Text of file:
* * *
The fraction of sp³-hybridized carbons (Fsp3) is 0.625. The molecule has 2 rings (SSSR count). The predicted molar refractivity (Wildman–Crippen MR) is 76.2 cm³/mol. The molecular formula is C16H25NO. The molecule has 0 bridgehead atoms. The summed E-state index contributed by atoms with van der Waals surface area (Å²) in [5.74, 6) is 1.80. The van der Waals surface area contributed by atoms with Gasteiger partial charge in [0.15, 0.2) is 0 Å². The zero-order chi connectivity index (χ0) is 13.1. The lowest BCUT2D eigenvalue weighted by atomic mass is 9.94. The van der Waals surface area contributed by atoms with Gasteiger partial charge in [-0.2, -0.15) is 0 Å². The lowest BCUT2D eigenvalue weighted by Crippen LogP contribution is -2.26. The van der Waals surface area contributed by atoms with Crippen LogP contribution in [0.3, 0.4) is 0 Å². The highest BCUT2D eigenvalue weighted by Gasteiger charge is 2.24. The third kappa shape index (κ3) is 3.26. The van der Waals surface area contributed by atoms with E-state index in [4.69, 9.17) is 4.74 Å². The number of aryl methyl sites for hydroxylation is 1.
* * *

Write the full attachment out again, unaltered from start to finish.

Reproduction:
The fraction of sp³-hybridized carbons (Fsp3) is 0.625. The molecule has 2 rings (SSSR count). The predicted molar refractivity (Wildman–Crippen MR) is 76.2 cm³/mol. The molecular formula is C16H25NO. The molecule has 0 bridgehead atoms. The summed E-state index contributed by atoms with van der Waals surface area (Å²) in [5.74, 6) is 1.80. The van der Waals surface area contributed by atoms with Gasteiger partial charge in [0.15, 0.2) is 0 Å². The zero-order chi connectivity index (χ0) is 13.1. The lowest BCUT2D eigenvalue weighted by atomic mass is 9.94. The van der Waals surface area contributed by atoms with Gasteiger partial charge in [-0.2, -0.15) is 0 Å². The lowest BCUT2D eigenvalue weighted by Crippen LogP contribution is -2.26. The van der Waals surface area contributed by atoms with Crippen LogP contribution in [0.3, 0.4) is 0 Å². The highest BCUT2D eigenvalue weighted by Gasteiger charge is 2.24. The third kappa shape index (κ3) is 3.26. The van der Waals surface area contributed by atoms with E-state index in [4.69, 9.17) is 4.74 Å². The number of aryl methyl sites for hydroxylation is 1.